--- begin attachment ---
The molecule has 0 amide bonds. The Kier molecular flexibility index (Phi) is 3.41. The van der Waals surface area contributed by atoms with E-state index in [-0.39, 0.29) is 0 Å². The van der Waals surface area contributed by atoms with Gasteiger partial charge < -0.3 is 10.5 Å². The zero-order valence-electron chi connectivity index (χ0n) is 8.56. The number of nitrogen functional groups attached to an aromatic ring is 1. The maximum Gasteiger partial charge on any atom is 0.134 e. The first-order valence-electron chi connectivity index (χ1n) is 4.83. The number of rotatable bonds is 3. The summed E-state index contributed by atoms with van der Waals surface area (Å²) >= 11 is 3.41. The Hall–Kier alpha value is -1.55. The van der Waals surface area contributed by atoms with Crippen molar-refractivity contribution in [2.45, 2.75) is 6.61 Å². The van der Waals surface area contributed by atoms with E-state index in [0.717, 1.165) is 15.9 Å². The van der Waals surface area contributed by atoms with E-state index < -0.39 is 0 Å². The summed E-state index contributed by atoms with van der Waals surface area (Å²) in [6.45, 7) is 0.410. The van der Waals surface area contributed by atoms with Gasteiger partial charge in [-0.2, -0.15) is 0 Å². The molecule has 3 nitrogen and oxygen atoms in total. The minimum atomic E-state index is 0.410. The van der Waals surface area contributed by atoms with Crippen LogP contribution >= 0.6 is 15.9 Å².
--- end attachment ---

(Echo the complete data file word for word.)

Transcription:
The molecule has 0 amide bonds. The Kier molecular flexibility index (Phi) is 3.41. The van der Waals surface area contributed by atoms with E-state index in [-0.39, 0.29) is 0 Å². The van der Waals surface area contributed by atoms with Gasteiger partial charge < -0.3 is 10.5 Å². The zero-order valence-electron chi connectivity index (χ0n) is 8.56. The number of nitrogen functional groups attached to an aromatic ring is 1. The maximum Gasteiger partial charge on any atom is 0.134 e. The first-order valence-electron chi connectivity index (χ1n) is 4.83. The number of rotatable bonds is 3. The summed E-state index contributed by atoms with van der Waals surface area (Å²) >= 11 is 3.41. The Hall–Kier alpha value is -1.55. The van der Waals surface area contributed by atoms with Crippen molar-refractivity contribution in [2.45, 2.75) is 6.61 Å². The van der Waals surface area contributed by atoms with E-state index in [0.717, 1.165) is 15.9 Å². The van der Waals surface area contributed by atoms with E-state index < -0.39 is 0 Å². The summed E-state index contributed by atoms with van der Waals surface area (Å²) in [6.45, 7) is 0.410. The van der Waals surface area contributed by atoms with Gasteiger partial charge in [-0.2, -0.15) is 0 Å². The molecule has 3 nitrogen and oxygen atoms in total. The minimum atomic E-state index is 0.410. The van der Waals surface area contributed by atoms with Crippen LogP contribution >= 0.6 is 15.9 Å².